In this short law article, you will read about possession, custody and the major differences between them, with easy examples.
Possession is the real physical control of a property or goods and the authority to prevent others from using the property or goods for any purpose.
- For the possession of property or goods, the possessor does not require private property rights. The possessor is the person who possesses goods or property.
- Possession can be given to anyone, and it is different from ownership. Possession is considered to be a de facto (law of fact) concept as well as a single concept, unlike ownership, where the person both owns and possesses the goods.
- In possession, the specific property is transferred to the possessor.
- Example: Possession of a car by a son in the absence of his father, who is the actual owner of the car.
Custody is having the charge of governing the property or goods such as papers, other valuables, etc., without the authority to use it or letting others use it.
- Custody is to take care of the property or goods assigned to the custodian. The custodian is the person to whom goods are assigned to be taken care of. For custody to be enforced, a legal right is an essential element.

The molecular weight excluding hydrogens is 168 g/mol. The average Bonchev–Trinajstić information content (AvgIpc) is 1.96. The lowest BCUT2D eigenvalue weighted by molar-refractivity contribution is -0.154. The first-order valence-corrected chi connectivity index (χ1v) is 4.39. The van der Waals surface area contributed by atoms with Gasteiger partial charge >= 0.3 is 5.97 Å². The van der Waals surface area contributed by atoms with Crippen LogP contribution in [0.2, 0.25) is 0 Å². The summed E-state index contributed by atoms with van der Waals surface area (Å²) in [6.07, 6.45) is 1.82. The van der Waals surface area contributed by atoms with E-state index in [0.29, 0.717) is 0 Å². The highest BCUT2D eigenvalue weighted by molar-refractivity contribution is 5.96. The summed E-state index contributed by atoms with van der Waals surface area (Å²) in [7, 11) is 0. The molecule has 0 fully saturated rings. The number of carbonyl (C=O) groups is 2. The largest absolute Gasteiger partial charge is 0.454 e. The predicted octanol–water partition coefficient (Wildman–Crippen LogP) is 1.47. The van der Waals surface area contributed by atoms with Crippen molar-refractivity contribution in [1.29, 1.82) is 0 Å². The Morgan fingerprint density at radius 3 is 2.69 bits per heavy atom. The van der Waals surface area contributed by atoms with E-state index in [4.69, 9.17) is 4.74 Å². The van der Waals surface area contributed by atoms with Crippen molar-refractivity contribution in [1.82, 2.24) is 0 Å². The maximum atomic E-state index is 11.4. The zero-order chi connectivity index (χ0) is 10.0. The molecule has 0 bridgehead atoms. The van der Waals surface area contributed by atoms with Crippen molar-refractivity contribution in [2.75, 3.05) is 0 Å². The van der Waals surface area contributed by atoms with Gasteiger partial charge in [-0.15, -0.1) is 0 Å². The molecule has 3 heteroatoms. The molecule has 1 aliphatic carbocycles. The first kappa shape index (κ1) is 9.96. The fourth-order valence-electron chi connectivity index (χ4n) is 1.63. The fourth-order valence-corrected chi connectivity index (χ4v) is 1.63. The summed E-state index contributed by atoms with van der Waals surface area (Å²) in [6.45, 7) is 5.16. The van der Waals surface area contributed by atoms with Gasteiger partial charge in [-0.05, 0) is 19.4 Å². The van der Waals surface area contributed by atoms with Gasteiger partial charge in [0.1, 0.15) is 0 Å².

- In custody, the general property is transferred to the custodian, unlike in possession, where the specific property is transferred.
- Example: Having a child’s custody after the divorce.
However, the transfer of property also takes place as an alienation of property which comes under the Hindu Family Law. Alienation is to dispose or transfer the right over property to someone in the form of a will, mortgage or gift.
Since it is covered under the Hindu Family Law, the Karta or the head of the family, has the right to alienate the property with the support of other members. Alienation is the form of giving possession of the property to others.
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